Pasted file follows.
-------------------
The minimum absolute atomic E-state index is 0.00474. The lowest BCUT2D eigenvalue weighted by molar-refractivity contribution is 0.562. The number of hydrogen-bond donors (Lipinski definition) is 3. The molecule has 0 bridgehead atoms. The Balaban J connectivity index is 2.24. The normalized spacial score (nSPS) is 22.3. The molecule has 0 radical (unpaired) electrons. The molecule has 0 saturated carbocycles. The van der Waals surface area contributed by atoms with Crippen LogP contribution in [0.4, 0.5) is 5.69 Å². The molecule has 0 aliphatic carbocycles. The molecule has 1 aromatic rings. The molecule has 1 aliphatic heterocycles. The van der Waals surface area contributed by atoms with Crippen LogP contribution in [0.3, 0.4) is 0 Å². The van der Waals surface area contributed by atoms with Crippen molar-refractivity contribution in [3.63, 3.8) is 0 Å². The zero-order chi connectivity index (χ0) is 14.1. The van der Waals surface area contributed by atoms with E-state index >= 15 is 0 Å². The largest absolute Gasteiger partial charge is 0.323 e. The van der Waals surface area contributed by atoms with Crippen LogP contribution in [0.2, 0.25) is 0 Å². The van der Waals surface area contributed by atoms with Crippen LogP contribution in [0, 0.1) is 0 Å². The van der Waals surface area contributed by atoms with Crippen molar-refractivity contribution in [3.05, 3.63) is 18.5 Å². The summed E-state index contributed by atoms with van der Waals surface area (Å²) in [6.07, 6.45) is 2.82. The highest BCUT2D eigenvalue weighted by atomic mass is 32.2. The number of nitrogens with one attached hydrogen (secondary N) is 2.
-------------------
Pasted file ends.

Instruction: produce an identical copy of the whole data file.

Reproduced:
The minimum absolute atomic E-state index is 0.00474. The lowest BCUT2D eigenvalue weighted by molar-refractivity contribution is 0.562. The number of hydrogen-bond donors (Lipinski definition) is 3. The molecule has 0 bridgehead atoms. The Balaban J connectivity index is 2.24. The normalized spacial score (nSPS) is 22.3. The molecule has 0 radical (unpaired) electrons. The molecule has 0 saturated carbocycles. The van der Waals surface area contributed by atoms with Crippen LogP contribution in [0.4, 0.5) is 5.69 Å². The molecule has 0 aliphatic carbocycles. The molecule has 1 aromatic rings. The molecule has 1 aliphatic heterocycles. The van der Waals surface area contributed by atoms with Crippen LogP contribution in [0.3, 0.4) is 0 Å². The van der Waals surface area contributed by atoms with Crippen molar-refractivity contribution in [3.63, 3.8) is 0 Å². The zero-order chi connectivity index (χ0) is 14.1. The van der Waals surface area contributed by atoms with E-state index >= 15 is 0 Å². The largest absolute Gasteiger partial charge is 0.323 e. The van der Waals surface area contributed by atoms with Crippen LogP contribution in [0.2, 0.25) is 0 Å². The van der Waals surface area contributed by atoms with Crippen LogP contribution in [0, 0.1) is 0 Å². The van der Waals surface area contributed by atoms with Crippen molar-refractivity contribution in [3.05, 3.63) is 18.5 Å². The summed E-state index contributed by atoms with van der Waals surface area (Å²) in [6.07, 6.45) is 2.82. The highest BCUT2D eigenvalue weighted by atomic mass is 32.2. The number of nitrogens with one attached hydrogen (secondary N) is 2.